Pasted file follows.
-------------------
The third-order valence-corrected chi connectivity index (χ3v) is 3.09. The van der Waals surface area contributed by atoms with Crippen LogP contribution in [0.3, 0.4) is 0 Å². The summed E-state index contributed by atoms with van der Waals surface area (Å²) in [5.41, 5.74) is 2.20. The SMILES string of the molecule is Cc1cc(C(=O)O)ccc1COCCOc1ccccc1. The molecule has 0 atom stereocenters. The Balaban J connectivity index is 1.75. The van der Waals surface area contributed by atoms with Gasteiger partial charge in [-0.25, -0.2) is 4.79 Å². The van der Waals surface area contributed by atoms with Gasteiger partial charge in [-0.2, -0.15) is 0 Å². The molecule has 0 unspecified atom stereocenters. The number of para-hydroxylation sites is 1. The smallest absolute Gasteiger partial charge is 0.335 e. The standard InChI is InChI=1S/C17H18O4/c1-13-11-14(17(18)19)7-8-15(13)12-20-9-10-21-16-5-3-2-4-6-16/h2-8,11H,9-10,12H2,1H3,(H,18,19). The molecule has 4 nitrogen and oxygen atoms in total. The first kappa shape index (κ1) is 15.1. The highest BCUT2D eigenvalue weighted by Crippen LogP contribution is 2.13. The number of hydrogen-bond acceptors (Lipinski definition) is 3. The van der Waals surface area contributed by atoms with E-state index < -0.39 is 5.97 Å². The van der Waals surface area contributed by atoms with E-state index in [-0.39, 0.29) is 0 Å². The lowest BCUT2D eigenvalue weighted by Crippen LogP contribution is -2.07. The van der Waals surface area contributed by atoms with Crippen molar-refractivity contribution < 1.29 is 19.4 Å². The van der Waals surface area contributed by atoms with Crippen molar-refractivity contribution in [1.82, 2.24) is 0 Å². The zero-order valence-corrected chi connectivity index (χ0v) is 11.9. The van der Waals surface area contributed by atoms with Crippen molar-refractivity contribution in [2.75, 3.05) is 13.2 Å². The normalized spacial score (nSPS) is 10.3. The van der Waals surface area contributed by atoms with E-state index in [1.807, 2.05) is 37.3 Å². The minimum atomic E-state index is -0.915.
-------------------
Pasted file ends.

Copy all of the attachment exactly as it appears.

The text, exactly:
The third-order valence-corrected chi connectivity index (χ3v) is 3.09. The van der Waals surface area contributed by atoms with Crippen LogP contribution in [0.3, 0.4) is 0 Å². The summed E-state index contributed by atoms with van der Waals surface area (Å²) in [5.41, 5.74) is 2.20. The SMILES string of the molecule is Cc1cc(C(=O)O)ccc1COCCOc1ccccc1. The molecule has 0 atom stereocenters. The Balaban J connectivity index is 1.75. The van der Waals surface area contributed by atoms with Gasteiger partial charge in [-0.25, -0.2) is 4.79 Å². The van der Waals surface area contributed by atoms with Gasteiger partial charge in [-0.2, -0.15) is 0 Å². The molecule has 0 unspecified atom stereocenters. The number of para-hydroxylation sites is 1. The smallest absolute Gasteiger partial charge is 0.335 e. The standard InChI is InChI=1S/C17H18O4/c1-13-11-14(17(18)19)7-8-15(13)12-20-9-10-21-16-5-3-2-4-6-16/h2-8,11H,9-10,12H2,1H3,(H,18,19). The molecule has 4 nitrogen and oxygen atoms in total. The first kappa shape index (κ1) is 15.1. The highest BCUT2D eigenvalue weighted by Crippen LogP contribution is 2.13. The number of hydrogen-bond acceptors (Lipinski definition) is 3. The van der Waals surface area contributed by atoms with E-state index < -0.39 is 5.97 Å². The van der Waals surface area contributed by atoms with E-state index in [-0.39, 0.29) is 0 Å². The lowest BCUT2D eigenvalue weighted by Crippen LogP contribution is -2.07. The van der Waals surface area contributed by atoms with Crippen molar-refractivity contribution < 1.29 is 19.4 Å². The van der Waals surface area contributed by atoms with Crippen molar-refractivity contribution in [1.82, 2.24) is 0 Å². The zero-order valence-corrected chi connectivity index (χ0v) is 11.9. The van der Waals surface area contributed by atoms with Crippen molar-refractivity contribution in [2.75, 3.05) is 13.2 Å². The normalized spacial score (nSPS) is 10.3. The van der Waals surface area contributed by atoms with E-state index in [1.807, 2.05) is 37.3 Å². The minimum atomic E-state index is -0.915.